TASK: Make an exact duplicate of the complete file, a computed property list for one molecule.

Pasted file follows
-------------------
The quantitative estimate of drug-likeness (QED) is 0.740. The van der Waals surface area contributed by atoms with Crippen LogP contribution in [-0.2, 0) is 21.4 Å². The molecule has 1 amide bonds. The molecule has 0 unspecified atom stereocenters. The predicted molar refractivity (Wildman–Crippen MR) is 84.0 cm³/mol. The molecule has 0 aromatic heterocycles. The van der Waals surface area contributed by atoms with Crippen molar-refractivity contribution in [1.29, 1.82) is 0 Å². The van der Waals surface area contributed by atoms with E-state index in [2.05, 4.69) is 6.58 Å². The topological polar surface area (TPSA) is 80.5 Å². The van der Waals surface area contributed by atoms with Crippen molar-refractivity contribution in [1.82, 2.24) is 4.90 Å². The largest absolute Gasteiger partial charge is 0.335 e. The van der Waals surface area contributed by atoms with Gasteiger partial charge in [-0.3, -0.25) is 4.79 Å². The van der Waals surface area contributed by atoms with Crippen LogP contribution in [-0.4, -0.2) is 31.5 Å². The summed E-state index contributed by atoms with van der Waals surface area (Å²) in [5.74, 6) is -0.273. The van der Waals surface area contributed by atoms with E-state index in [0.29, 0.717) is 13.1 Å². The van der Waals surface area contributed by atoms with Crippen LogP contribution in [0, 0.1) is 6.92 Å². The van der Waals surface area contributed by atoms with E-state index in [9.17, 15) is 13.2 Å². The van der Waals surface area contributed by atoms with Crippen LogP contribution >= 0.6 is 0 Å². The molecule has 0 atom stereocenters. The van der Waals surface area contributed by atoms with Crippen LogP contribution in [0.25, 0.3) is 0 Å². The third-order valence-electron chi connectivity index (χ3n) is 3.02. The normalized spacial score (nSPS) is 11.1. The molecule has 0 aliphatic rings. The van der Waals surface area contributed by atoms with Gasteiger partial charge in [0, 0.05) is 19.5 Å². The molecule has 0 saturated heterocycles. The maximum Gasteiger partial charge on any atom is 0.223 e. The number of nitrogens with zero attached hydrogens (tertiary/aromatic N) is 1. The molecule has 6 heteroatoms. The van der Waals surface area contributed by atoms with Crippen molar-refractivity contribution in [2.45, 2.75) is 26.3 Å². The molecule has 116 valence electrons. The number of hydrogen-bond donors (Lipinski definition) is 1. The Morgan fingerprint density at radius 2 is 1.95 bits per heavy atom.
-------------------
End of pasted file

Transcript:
The quantitative estimate of drug-likeness (QED) is 0.740. The van der Waals surface area contributed by atoms with Crippen LogP contribution in [-0.2, 0) is 21.4 Å². The molecule has 1 amide bonds. The molecule has 0 unspecified atom stereocenters. The predicted molar refractivity (Wildman–Crippen MR) is 84.0 cm³/mol. The molecule has 0 aromatic heterocycles. The van der Waals surface area contributed by atoms with Crippen molar-refractivity contribution in [1.29, 1.82) is 0 Å². The van der Waals surface area contributed by atoms with E-state index in [2.05, 4.69) is 6.58 Å². The topological polar surface area (TPSA) is 80.5 Å². The van der Waals surface area contributed by atoms with Crippen molar-refractivity contribution in [1.82, 2.24) is 4.90 Å². The largest absolute Gasteiger partial charge is 0.335 e. The van der Waals surface area contributed by atoms with Gasteiger partial charge in [-0.3, -0.25) is 4.79 Å². The van der Waals surface area contributed by atoms with Crippen LogP contribution in [-0.4, -0.2) is 31.5 Å². The summed E-state index contributed by atoms with van der Waals surface area (Å²) in [5.74, 6) is -0.273. The van der Waals surface area contributed by atoms with E-state index in [0.29, 0.717) is 13.1 Å². The van der Waals surface area contributed by atoms with Crippen LogP contribution in [0, 0.1) is 6.92 Å². The van der Waals surface area contributed by atoms with E-state index in [9.17, 15) is 13.2 Å². The van der Waals surface area contributed by atoms with Crippen LogP contribution >= 0.6 is 0 Å². The molecule has 0 atom stereocenters. The van der Waals surface area contributed by atoms with Crippen LogP contribution in [0.25, 0.3) is 0 Å². The third-order valence-electron chi connectivity index (χ3n) is 3.02. The normalized spacial score (nSPS) is 11.1. The molecule has 0 aliphatic rings. The van der Waals surface area contributed by atoms with Gasteiger partial charge in [0, 0.05) is 19.5 Å². The molecule has 0 saturated heterocycles. The maximum Gasteiger partial charge on any atom is 0.223 e. The number of nitrogens with zero attached hydrogens (tertiary/aromatic N) is 1. The molecule has 6 heteroatoms. The van der Waals surface area contributed by atoms with Crippen molar-refractivity contribution in [2.45, 2.75) is 26.3 Å². The molecule has 116 valence electrons. The number of hydrogen-bond donors (Lipinski definition) is 1. The Morgan fingerprint density at radius 2 is 1.95 bits per heavy atom.